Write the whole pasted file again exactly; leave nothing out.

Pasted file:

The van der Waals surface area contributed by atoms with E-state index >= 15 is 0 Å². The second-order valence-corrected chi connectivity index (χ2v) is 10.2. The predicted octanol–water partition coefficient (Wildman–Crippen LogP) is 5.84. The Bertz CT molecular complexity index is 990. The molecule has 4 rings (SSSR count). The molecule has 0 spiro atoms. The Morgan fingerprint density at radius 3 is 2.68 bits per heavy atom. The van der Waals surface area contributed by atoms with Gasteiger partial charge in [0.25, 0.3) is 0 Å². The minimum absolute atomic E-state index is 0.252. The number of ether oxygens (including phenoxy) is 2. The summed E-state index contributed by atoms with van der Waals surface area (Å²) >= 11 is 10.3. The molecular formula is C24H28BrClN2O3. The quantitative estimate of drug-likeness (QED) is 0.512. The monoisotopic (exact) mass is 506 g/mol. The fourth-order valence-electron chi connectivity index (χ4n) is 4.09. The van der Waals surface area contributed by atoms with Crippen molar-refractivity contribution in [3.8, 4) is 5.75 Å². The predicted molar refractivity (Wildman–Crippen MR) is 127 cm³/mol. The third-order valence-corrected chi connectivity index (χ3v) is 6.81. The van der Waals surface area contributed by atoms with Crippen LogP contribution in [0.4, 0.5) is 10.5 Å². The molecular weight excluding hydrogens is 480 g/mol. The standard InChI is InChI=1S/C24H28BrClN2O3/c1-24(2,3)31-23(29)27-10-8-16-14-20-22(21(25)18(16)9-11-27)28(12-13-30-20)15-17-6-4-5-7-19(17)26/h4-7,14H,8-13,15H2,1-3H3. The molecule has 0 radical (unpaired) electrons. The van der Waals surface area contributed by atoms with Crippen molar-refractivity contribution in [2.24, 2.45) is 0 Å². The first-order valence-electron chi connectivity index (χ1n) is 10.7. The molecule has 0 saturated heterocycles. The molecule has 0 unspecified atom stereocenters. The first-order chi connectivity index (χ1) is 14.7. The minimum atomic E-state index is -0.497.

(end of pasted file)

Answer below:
The van der Waals surface area contributed by atoms with E-state index >= 15 is 0 Å². The second-order valence-corrected chi connectivity index (χ2v) is 10.2. The predicted octanol–water partition coefficient (Wildman–Crippen LogP) is 5.84. The Bertz CT molecular complexity index is 990. The molecule has 4 rings (SSSR count). The molecule has 0 spiro atoms. The Morgan fingerprint density at radius 3 is 2.68 bits per heavy atom. The van der Waals surface area contributed by atoms with Gasteiger partial charge in [0.25, 0.3) is 0 Å². The minimum absolute atomic E-state index is 0.252. The number of ether oxygens (including phenoxy) is 2. The summed E-state index contributed by atoms with van der Waals surface area (Å²) >= 11 is 10.3. The molecular formula is C24H28BrClN2O3. The quantitative estimate of drug-likeness (QED) is 0.512. The monoisotopic (exact) mass is 506 g/mol. The fourth-order valence-electron chi connectivity index (χ4n) is 4.09. The van der Waals surface area contributed by atoms with Crippen molar-refractivity contribution in [3.8, 4) is 5.75 Å². The predicted molar refractivity (Wildman–Crippen MR) is 127 cm³/mol. The third-order valence-corrected chi connectivity index (χ3v) is 6.81. The van der Waals surface area contributed by atoms with Crippen LogP contribution in [0.4, 0.5) is 10.5 Å². The molecular weight excluding hydrogens is 480 g/mol. The standard InChI is InChI=1S/C24H28BrClN2O3/c1-24(2,3)31-23(29)27-10-8-16-14-20-22(21(25)18(16)9-11-27)28(12-13-30-20)15-17-6-4-5-7-19(17)26/h4-7,14H,8-13,15H2,1-3H3. The molecule has 0 radical (unpaired) electrons. The van der Waals surface area contributed by atoms with Crippen molar-refractivity contribution in [2.24, 2.45) is 0 Å². The first-order valence-electron chi connectivity index (χ1n) is 10.7. The molecule has 0 saturated heterocycles. The molecule has 0 unspecified atom stereocenters. The first-order chi connectivity index (χ1) is 14.7. The minimum atomic E-state index is -0.497.